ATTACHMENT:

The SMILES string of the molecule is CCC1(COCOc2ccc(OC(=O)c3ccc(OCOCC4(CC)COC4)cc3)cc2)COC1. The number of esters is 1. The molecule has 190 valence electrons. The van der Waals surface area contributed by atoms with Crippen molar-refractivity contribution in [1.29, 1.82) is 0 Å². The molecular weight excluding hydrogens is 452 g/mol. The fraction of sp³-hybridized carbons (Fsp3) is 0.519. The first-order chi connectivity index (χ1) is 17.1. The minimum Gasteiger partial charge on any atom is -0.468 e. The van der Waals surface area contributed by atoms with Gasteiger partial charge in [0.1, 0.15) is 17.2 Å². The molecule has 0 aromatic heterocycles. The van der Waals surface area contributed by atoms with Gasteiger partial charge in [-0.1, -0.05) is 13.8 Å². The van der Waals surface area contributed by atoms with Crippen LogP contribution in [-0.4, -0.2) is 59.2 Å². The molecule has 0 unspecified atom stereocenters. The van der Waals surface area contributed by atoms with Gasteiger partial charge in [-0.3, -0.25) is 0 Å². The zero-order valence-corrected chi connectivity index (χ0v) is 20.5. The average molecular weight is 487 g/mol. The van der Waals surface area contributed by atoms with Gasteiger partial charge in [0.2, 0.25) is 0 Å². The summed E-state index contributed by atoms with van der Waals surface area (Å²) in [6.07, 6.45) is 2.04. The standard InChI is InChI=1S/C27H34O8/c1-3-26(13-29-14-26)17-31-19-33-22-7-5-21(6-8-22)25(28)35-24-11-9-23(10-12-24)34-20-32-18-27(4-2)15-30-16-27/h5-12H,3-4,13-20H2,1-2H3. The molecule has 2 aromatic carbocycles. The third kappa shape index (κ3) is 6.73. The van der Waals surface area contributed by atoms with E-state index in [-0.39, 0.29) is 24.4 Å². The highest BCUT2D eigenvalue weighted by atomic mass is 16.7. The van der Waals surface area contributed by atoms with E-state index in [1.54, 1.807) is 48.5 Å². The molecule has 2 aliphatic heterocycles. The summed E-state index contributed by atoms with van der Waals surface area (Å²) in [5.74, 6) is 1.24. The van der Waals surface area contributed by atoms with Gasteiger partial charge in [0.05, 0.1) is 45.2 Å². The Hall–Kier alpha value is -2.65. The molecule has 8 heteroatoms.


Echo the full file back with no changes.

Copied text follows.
The SMILES string of the molecule is CCC1(COCOc2ccc(OC(=O)c3ccc(OCOCC4(CC)COC4)cc3)cc2)COC1. The number of esters is 1. The molecule has 190 valence electrons. The van der Waals surface area contributed by atoms with Crippen molar-refractivity contribution in [1.29, 1.82) is 0 Å². The molecular weight excluding hydrogens is 452 g/mol. The fraction of sp³-hybridized carbons (Fsp3) is 0.519. The first-order chi connectivity index (χ1) is 17.1. The minimum Gasteiger partial charge on any atom is -0.468 e. The van der Waals surface area contributed by atoms with Gasteiger partial charge in [0.1, 0.15) is 17.2 Å². The molecule has 0 aromatic heterocycles. The van der Waals surface area contributed by atoms with Gasteiger partial charge in [-0.1, -0.05) is 13.8 Å². The van der Waals surface area contributed by atoms with Crippen LogP contribution in [-0.4, -0.2) is 59.2 Å². The molecule has 0 unspecified atom stereocenters. The van der Waals surface area contributed by atoms with Gasteiger partial charge in [-0.3, -0.25) is 0 Å². The zero-order valence-corrected chi connectivity index (χ0v) is 20.5. The average molecular weight is 487 g/mol. The van der Waals surface area contributed by atoms with Gasteiger partial charge in [0.2, 0.25) is 0 Å². The summed E-state index contributed by atoms with van der Waals surface area (Å²) in [6.07, 6.45) is 2.04. The standard InChI is InChI=1S/C27H34O8/c1-3-26(13-29-14-26)17-31-19-33-22-7-5-21(6-8-22)25(28)35-24-11-9-23(10-12-24)34-20-32-18-27(4-2)15-30-16-27/h5-12H,3-4,13-20H2,1-2H3. The molecule has 2 aromatic carbocycles. The third kappa shape index (κ3) is 6.73. The van der Waals surface area contributed by atoms with E-state index in [-0.39, 0.29) is 24.4 Å². The highest BCUT2D eigenvalue weighted by atomic mass is 16.7. The van der Waals surface area contributed by atoms with E-state index in [1.54, 1.807) is 48.5 Å². The molecule has 2 aliphatic heterocycles. The summed E-state index contributed by atoms with van der Waals surface area (Å²) in [5.74, 6) is 1.24. The van der Waals surface area contributed by atoms with Gasteiger partial charge in [0.05, 0.1) is 45.2 Å². The Hall–Kier alpha value is -2.65. The molecule has 8 heteroatoms.